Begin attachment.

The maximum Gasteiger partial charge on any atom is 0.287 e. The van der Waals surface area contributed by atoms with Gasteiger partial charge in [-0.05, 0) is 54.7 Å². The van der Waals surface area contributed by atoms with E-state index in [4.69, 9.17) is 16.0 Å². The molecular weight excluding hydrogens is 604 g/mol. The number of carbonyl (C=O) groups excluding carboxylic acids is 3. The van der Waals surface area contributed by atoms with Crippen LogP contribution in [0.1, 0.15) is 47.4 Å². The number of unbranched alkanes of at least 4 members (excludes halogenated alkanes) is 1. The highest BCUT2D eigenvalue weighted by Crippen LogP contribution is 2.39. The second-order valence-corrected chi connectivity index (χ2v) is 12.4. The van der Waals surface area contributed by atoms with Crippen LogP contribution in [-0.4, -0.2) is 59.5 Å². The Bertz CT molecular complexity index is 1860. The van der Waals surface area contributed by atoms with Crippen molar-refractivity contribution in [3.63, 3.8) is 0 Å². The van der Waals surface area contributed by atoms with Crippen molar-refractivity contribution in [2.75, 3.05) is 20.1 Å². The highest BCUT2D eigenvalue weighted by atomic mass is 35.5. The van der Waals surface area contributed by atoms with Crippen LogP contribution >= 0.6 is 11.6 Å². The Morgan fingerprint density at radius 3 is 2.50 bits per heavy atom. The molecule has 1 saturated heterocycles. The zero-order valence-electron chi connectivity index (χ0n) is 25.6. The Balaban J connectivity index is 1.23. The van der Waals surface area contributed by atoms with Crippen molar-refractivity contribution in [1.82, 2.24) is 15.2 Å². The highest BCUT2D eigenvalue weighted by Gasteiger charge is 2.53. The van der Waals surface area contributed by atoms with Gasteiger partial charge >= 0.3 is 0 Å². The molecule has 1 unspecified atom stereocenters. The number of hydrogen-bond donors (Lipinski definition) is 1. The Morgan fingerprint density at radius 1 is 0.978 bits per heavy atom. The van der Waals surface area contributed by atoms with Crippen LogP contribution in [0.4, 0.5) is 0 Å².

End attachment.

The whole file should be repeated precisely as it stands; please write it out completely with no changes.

The maximum Gasteiger partial charge on any atom is 0.287 e. The van der Waals surface area contributed by atoms with Gasteiger partial charge in [-0.05, 0) is 54.7 Å². The van der Waals surface area contributed by atoms with E-state index in [4.69, 9.17) is 16.0 Å². The molecular weight excluding hydrogens is 604 g/mol. The number of carbonyl (C=O) groups excluding carboxylic acids is 3. The van der Waals surface area contributed by atoms with Crippen LogP contribution in [0.1, 0.15) is 47.4 Å². The number of unbranched alkanes of at least 4 members (excludes halogenated alkanes) is 1. The highest BCUT2D eigenvalue weighted by Crippen LogP contribution is 2.39. The second-order valence-corrected chi connectivity index (χ2v) is 12.4. The van der Waals surface area contributed by atoms with Crippen LogP contribution in [-0.4, -0.2) is 59.5 Å². The Bertz CT molecular complexity index is 1860. The van der Waals surface area contributed by atoms with Crippen molar-refractivity contribution in [3.63, 3.8) is 0 Å². The van der Waals surface area contributed by atoms with Crippen molar-refractivity contribution in [2.75, 3.05) is 20.1 Å². The highest BCUT2D eigenvalue weighted by atomic mass is 35.5. The van der Waals surface area contributed by atoms with Crippen LogP contribution >= 0.6 is 11.6 Å². The Morgan fingerprint density at radius 3 is 2.50 bits per heavy atom. The molecule has 1 saturated heterocycles. The zero-order valence-electron chi connectivity index (χ0n) is 25.6. The Balaban J connectivity index is 1.23. The van der Waals surface area contributed by atoms with Crippen molar-refractivity contribution in [1.82, 2.24) is 15.2 Å². The highest BCUT2D eigenvalue weighted by Gasteiger charge is 2.53. The van der Waals surface area contributed by atoms with Gasteiger partial charge >= 0.3 is 0 Å². The molecule has 1 unspecified atom stereocenters. The number of hydrogen-bond donors (Lipinski definition) is 1. The Morgan fingerprint density at radius 1 is 0.978 bits per heavy atom. The van der Waals surface area contributed by atoms with Crippen LogP contribution in [0.4, 0.5) is 0 Å².